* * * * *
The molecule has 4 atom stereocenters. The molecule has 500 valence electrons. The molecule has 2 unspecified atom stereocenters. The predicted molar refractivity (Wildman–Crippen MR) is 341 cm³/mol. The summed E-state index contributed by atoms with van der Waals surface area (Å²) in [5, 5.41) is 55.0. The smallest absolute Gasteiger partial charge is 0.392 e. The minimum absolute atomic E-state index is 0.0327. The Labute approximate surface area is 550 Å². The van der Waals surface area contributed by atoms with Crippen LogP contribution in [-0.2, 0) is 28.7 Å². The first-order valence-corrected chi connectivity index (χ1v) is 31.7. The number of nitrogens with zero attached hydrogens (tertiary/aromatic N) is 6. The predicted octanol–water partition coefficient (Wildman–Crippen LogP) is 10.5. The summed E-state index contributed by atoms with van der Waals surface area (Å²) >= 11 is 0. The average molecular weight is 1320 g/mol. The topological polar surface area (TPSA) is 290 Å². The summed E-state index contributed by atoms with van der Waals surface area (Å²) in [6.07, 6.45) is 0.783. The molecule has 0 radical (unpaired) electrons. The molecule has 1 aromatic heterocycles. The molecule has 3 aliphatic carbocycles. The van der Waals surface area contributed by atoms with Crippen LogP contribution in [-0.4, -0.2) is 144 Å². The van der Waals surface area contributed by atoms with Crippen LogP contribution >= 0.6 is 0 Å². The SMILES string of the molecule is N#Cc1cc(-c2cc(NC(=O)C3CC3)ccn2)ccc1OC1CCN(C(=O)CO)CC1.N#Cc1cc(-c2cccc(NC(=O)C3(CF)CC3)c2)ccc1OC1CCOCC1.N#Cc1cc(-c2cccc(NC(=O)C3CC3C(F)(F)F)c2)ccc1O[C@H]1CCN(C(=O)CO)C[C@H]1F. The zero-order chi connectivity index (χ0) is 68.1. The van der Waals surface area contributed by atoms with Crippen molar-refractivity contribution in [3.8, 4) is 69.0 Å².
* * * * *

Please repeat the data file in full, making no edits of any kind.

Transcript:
The molecule has 4 atom stereocenters. The molecule has 500 valence electrons. The molecule has 2 unspecified atom stereocenters. The predicted molar refractivity (Wildman–Crippen MR) is 341 cm³/mol. The summed E-state index contributed by atoms with van der Waals surface area (Å²) in [5, 5.41) is 55.0. The smallest absolute Gasteiger partial charge is 0.392 e. The minimum absolute atomic E-state index is 0.0327. The Labute approximate surface area is 550 Å². The van der Waals surface area contributed by atoms with Crippen LogP contribution in [-0.2, 0) is 28.7 Å². The first-order valence-corrected chi connectivity index (χ1v) is 31.7. The number of nitrogens with zero attached hydrogens (tertiary/aromatic N) is 6. The predicted octanol–water partition coefficient (Wildman–Crippen LogP) is 10.5. The summed E-state index contributed by atoms with van der Waals surface area (Å²) >= 11 is 0. The average molecular weight is 1320 g/mol. The topological polar surface area (TPSA) is 290 Å². The summed E-state index contributed by atoms with van der Waals surface area (Å²) in [6.07, 6.45) is 0.783. The molecule has 0 radical (unpaired) electrons. The molecule has 1 aromatic heterocycles. The molecule has 3 aliphatic carbocycles. The van der Waals surface area contributed by atoms with Crippen LogP contribution in [-0.4, -0.2) is 144 Å². The van der Waals surface area contributed by atoms with Crippen LogP contribution >= 0.6 is 0 Å². The SMILES string of the molecule is N#Cc1cc(-c2cc(NC(=O)C3CC3)ccn2)ccc1OC1CCN(C(=O)CO)CC1.N#Cc1cc(-c2cccc(NC(=O)C3(CF)CC3)c2)ccc1OC1CCOCC1.N#Cc1cc(-c2cccc(NC(=O)C3CC3C(F)(F)F)c2)ccc1O[C@H]1CCN(C(=O)CO)C[C@H]1F. The zero-order chi connectivity index (χ0) is 68.1. The van der Waals surface area contributed by atoms with Crippen molar-refractivity contribution in [3.8, 4) is 69.0 Å².